The instructor’s work of facilitating students’ learning never ends. In order to facilitate learning, one of the fundamental principles instructors employ is understanding students’ prior knowledge. It is well known that students build on what they already know and have come to understand through formal and informal experiences. People develop attitudes and beliefs as they progress through life. For the instructor, it is important to assess such prior knowledge or attitudes and beliefs very early in the semester since the knowledge students possess may either promote or hinder their learning. It is also important to assess prior knowledge and skills early since such information could be used to help foster student engagement and critical thinking in the course.
Through assessments, the instructor will come to know the extent to which students’ prior knowledge is accurate or inaccurate. In the instances when prior knowledge is inaccurate, instructors will need to spend some time helping students to come to terms with their misconceptions before they can go on to help the students build new knowledge. Again, the ease or difficulty of such a task will lie in students’ making a conscious or unconscious decision to hold on to such misconceptions. In such a case, the inadequate and inaccurate prior knowledge will tend to hinder learning. Therefore, as indicated earlier on, the instructor will benefit from spending some time to determine the extent and nature of students’ prior knowledge and skills.
In their book “How Learning Works: Seven Research-Based Principles for Smarter Teaching”, Ambrose, Bridges, Lovett and others (2010) discuss how faculty can gauge the extent and nature of students’ prior knowledge. These strategies include;
- Talk to your colleagues. Consider talking to your colleagues who teach prerequisite courses that students are expected to complete. You may ask them about the contents that was covered, the type of assignments completed, the assignments students struggled to complete and why, the areas or topics students enjoyed, and so on. For online instructors, one may consider reviewing the prior online course or the syllabus for the course for information such as list of textbooks, reading materials used, etc. The information gathered should help you know the content that was covered and the depth of coverage, as well as skills that were mastered. This information would help as you design instructional activities for your course.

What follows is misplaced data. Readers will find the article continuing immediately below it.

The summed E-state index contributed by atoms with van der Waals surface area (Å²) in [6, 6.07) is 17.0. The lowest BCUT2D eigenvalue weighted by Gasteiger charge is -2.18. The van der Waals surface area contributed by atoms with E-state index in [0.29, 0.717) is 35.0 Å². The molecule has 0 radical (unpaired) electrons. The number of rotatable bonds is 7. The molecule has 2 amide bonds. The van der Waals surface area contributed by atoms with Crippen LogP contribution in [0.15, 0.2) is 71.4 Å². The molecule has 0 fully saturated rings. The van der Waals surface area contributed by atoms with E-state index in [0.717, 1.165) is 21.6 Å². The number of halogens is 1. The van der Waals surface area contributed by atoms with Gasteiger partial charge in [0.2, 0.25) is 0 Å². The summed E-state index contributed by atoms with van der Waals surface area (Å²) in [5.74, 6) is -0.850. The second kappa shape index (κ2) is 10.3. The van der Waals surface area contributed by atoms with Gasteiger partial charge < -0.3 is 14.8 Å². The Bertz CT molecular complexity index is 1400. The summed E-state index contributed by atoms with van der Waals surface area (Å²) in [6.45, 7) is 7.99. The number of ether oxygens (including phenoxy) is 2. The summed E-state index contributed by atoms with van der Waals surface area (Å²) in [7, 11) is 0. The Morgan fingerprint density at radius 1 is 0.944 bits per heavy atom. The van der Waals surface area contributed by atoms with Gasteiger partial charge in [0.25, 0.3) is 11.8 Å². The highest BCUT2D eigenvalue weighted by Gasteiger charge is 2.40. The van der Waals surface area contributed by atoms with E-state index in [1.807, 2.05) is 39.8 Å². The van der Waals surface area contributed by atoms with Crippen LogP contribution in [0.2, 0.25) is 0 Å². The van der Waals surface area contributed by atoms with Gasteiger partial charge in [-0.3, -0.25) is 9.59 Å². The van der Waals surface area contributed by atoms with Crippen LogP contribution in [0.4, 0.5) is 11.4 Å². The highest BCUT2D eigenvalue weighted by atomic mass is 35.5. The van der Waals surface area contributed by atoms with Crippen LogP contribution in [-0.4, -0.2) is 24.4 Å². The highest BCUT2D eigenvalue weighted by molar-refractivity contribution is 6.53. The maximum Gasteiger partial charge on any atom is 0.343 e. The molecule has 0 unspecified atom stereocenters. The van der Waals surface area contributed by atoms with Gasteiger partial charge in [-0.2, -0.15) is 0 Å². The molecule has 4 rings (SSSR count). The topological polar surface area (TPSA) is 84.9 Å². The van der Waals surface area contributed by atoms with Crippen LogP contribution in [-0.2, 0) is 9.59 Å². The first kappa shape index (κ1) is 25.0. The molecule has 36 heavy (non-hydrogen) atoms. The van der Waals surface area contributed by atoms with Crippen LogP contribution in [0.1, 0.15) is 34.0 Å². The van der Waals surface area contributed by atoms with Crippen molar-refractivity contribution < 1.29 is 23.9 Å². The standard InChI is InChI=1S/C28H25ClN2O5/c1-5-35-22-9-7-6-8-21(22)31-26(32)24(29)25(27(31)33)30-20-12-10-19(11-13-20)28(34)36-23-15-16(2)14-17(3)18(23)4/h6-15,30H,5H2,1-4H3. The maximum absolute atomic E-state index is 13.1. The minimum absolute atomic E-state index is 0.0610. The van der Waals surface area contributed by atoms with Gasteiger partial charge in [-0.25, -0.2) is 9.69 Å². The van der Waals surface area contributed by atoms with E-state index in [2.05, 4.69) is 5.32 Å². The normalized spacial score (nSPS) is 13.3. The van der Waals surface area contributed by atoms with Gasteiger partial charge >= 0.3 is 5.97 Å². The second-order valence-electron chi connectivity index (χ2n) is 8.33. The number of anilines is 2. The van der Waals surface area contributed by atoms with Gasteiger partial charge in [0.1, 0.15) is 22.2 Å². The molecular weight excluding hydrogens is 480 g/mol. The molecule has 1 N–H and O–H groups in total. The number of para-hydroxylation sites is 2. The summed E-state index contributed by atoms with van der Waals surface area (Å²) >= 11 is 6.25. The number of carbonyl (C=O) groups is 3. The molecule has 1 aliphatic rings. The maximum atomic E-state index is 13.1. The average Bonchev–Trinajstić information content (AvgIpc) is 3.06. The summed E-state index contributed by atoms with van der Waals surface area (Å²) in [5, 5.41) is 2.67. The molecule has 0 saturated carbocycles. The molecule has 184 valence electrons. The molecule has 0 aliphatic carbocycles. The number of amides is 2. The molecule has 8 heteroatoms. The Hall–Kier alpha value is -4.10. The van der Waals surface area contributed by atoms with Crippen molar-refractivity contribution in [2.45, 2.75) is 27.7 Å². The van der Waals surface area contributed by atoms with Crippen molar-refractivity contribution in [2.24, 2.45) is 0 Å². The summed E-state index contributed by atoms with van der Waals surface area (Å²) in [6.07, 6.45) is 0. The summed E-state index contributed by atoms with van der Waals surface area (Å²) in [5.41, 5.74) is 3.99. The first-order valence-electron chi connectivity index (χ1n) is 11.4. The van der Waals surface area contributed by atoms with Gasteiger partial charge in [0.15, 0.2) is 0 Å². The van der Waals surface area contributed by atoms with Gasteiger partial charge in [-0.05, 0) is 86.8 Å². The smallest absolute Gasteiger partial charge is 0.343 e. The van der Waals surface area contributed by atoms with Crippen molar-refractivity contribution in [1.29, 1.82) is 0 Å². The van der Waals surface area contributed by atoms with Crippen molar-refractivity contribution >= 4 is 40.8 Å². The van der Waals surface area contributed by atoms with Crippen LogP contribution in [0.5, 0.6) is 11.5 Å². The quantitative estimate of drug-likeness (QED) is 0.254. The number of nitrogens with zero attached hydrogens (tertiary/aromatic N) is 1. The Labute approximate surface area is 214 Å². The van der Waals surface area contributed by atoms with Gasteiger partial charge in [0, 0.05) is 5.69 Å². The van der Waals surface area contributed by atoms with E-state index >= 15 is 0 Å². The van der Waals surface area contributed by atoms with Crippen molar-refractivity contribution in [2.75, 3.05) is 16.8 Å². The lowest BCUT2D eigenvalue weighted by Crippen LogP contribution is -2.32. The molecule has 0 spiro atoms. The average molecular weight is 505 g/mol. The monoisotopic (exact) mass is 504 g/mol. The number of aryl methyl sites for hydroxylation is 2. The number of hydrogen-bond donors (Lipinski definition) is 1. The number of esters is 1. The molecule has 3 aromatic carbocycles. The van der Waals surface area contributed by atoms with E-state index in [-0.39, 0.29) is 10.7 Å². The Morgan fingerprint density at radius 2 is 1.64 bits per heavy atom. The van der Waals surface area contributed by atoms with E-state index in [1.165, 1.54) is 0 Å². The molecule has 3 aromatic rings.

- Use low-stake assignment or quiz. To find out what prior knowledge students bring to your class you may consider giving a low-stake assignment or a quiz early in the semester. Student’s performance on this kind of assessment will be a good indicator of the skills and knowledge they already possess. Such assessments may include having students write an essay, take a multiple choice quiz, or complete a short answer quiz that examines students understanding of concepts and definition of terminologies that students are expected know.
- Self-assessment of prior knowledge. Another efficient strategy for assessing students’ prior knowledge is to provide them with the opportunity to assess their own knowledge and skills. Such self-assessments should be low-stake and anonymous to encourage candid responses. The intention is to gain an overall idea of the range of skills and knowledge of your student and not to judge individual student’s performance. Questions could focus on the prerequisite skills, knowledge and experiences expected of your students as well as the skills and knowledge that student will be expected to leave the course with. Students could be asked to rate themselves on a scale with items such as; 1= I have heard of the term, 2 = I can define the term, 3 = I can explain the term to a colleague, 4= I can use the term to solve a problem. Students’ responses should assist the instructor to plan appropriate instructional activities that could enhance students learning.
The above three examples are very quick and easy ways by which an instructor can assess students’ prior knowledge. The question now is what are some of the ways you have assessed students’ prior knowledge? I am very confident that we will all benefit from your contributions or experiences and will appreciate it if you could kindly share in this discussion.
Ambrose, S. A., Bridges, M. W., DiPietro, M., Lovett, M.C., Norman. M.K. (2010). How Learning Works: Seven Research-Based Principles for Smart Teaching. San Francisco, CA: Jossey-Bass.